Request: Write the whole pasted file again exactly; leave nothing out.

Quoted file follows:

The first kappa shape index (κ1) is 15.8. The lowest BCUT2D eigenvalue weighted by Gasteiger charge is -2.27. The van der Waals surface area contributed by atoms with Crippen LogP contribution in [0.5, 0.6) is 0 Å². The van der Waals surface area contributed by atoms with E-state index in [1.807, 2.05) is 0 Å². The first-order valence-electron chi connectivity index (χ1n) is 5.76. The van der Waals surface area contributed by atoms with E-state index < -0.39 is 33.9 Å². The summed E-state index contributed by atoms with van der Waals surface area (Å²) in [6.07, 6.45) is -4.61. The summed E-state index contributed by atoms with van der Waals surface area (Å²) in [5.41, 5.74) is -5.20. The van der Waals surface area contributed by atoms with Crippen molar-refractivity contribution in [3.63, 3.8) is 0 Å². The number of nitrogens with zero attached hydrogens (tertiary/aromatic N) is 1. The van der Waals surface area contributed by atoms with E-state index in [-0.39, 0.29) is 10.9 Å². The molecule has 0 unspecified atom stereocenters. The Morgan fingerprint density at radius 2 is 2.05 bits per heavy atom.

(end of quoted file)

The first kappa shape index (κ1) is 15.8. The lowest BCUT2D eigenvalue weighted by Gasteiger charge is -2.27. The van der Waals surface area contributed by atoms with Crippen LogP contribution in [0.5, 0.6) is 0 Å². The van der Waals surface area contributed by atoms with E-state index in [1.807, 2.05) is 0 Å². The first-order valence-electron chi connectivity index (χ1n) is 5.76. The van der Waals surface area contributed by atoms with E-state index < -0.39 is 33.9 Å². The summed E-state index contributed by atoms with van der Waals surface area (Å²) in [6.07, 6.45) is -4.61. The summed E-state index contributed by atoms with van der Waals surface area (Å²) in [5.41, 5.74) is -5.20. The van der Waals surface area contributed by atoms with Crippen molar-refractivity contribution in [3.63, 3.8) is 0 Å². The number of nitrogens with zero attached hydrogens (tertiary/aromatic N) is 1. The van der Waals surface area contributed by atoms with E-state index in [-0.39, 0.29) is 10.9 Å². The molecule has 0 unspecified atom stereocenters. The Morgan fingerprint density at radius 2 is 2.05 bits per heavy atom.